Data Science Summit Models the Future of Public Health
Ask X number of scientists to define data science, and you could get XX different definitions. What’s certain, however, is that this fast-growing field is transforming just about every discipline, not least of all public health. A daylong Data Science for Public Health Summit organized by Columbia University Mailman School of Public Health brought together public health leaders to consider the many dimensions of data science in public health, including how its methods can answer complex research questions with attention to scientific rigor and ethical values.
In opening remarks, Dean Linda P. Fried said “analytic tools that can broadly be defined under the umbrella of data science are a major part of the solutions we need” for contemporary challenges from chronic diseases to the health effects of climate change. “Schools of public health must become facile in a wide range of tools and techniques that fall under data science. … We have to be able to use data science tools and approaches to solve our research problems, but just as importantly, we have to impart these competencies to our future leaders.”
The January 17 Data Science Summit took place at a moment when the Columbia Mailman School and the broader university are investing in the field. The Columbia Data Science Institute serves as a hub for collaborations between 350 faculty from every corner of the university—including public health. Together, the researchers work to advance techniques to gather and interpret data to better address urgent problems facing society. In the past year, the Institute announced six seed awards; two of those grants involve Columbia Mailman researchers. Meanwhile, new opportunities are becoming available for public health students and post-docs to hone data science skills like machine learning.
Summit attendees from more than 60 public health schools gathered in a large meeting room in the Vagelos Education Center overlooking the Hudson River. Among them were statisticians, mathematicians, biostatisticians, physicists, biologists, epidemiologists, economists, environmental scientists, demographers, sociologists, and computer scientists—many who consider themselves data scientists. Discussions featured leaders from across academia, including biostatisticians from many of the top schools of public health. Commenting on the diversity of data science stakeholders and varied definitions of the field, Gary Miller, the Columbia Mailman School’s Vice Dean for Research Strategy and Innovation and the Summit’s organizer, said, “If it matters to the people in this room then it is data science.”
While there is no agreed-upon definition of data science, Jeanette Wing, Avanessians Director of the Columbia Data Science Institute, said the field can be summed up as “the study of extracting value from data.” The word “value,” was subject to the definition of the end-user, but data science must not be value-free in an ethical sense, she added. Instead, the field must “ensure responsible use of data to benefit society.”
The keynote speaker was Robert Tibshirani, professor of Biomedical Data Science & Statistics at Stanford University and a leading figure in the development of quantitative methods. He gave an overview of data science techniques that “train” algorithmic models to make predictions related to a given research question. These popular and powerful artificial intelligence tools have offered valuable insights on public health questions, such as by forecasting seasonal influenza outbreaks. Even so, Tibshirani argued that statistics and biostatistics should always have a seat at the research table. The latter fields are uniquely positioned to optimize study design, uncover biases, and assess the generalizability of findings. “We can’t take the shortcut to running algorithms,” he said.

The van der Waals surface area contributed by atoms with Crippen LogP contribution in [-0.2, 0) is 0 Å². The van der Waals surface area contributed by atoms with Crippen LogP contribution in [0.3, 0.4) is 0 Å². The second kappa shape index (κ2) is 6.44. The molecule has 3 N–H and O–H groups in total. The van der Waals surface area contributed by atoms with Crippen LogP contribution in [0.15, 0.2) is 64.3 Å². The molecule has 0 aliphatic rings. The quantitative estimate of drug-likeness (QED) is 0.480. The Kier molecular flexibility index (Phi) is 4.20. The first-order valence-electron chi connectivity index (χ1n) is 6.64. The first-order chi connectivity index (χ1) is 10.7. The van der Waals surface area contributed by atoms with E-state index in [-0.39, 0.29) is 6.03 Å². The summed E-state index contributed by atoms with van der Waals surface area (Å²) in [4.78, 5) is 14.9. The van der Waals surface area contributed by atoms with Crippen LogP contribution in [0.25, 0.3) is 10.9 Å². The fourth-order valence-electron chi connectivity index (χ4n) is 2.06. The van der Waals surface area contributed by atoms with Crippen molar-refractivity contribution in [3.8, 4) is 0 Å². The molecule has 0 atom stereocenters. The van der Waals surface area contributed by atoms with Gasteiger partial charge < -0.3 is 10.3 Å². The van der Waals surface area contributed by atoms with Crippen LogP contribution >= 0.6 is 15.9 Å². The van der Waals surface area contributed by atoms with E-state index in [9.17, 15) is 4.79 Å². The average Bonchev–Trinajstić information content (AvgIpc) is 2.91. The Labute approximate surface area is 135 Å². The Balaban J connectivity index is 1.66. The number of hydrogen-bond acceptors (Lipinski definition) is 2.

Of course, researchers aren’t the only ones excited by data science. Students, too, are eager to run their first algorithm. Kiros Berhane, the new chair of biostatistics at the Columbia Mailman School, explained that when courses aren’t offered, students will “take matters into their own hands” to learn these data science skills independently. Columbia Mailman has enriched its biostatistics programs with data science courses that complement traditional training in statistical inference. In the job market, too, there is a growing demand for data scientists—a situation leading many public health graduates to take positions in companies like Facebook and Google.
In a panel discussion on ethical considerations of data science, moderator Alice Park, a health reporter at Time Magazine, pointed to a conundrum: “Data should be objective, but data science isn’t always.” This disconnect comes about due to the ways we collect data as well as how we interpret and apply it, she added. Jeff Goldsmith, associate professor of biostatistics, said Google Translate initially reproduced gender biases present in the data the company’s scientists used to train its algorithm. For example, male pronouns were paired with words like “hardworking” while female ones were linked to “lazy.” An update by Google seems to have remedied the problem. Another widely discussed ethical question has to do with our right to control the data collected about us (the European Union has instituted a “right to be forgotten” when it comes to data collected through web searches).
For these and other ethical questions, Goldsmith concluded that public health—because of its deep-seated emphasis on research rigor and social justice—is well-positioned to put data science on the right path. “Public health has a head start on a lot of these issues,” he said. “We think a lot about where our data come from and who they represent and whether or not people have consented to share their information this way. We think an awful lot about the practices and the values we want to instill in our [scholarly] community.”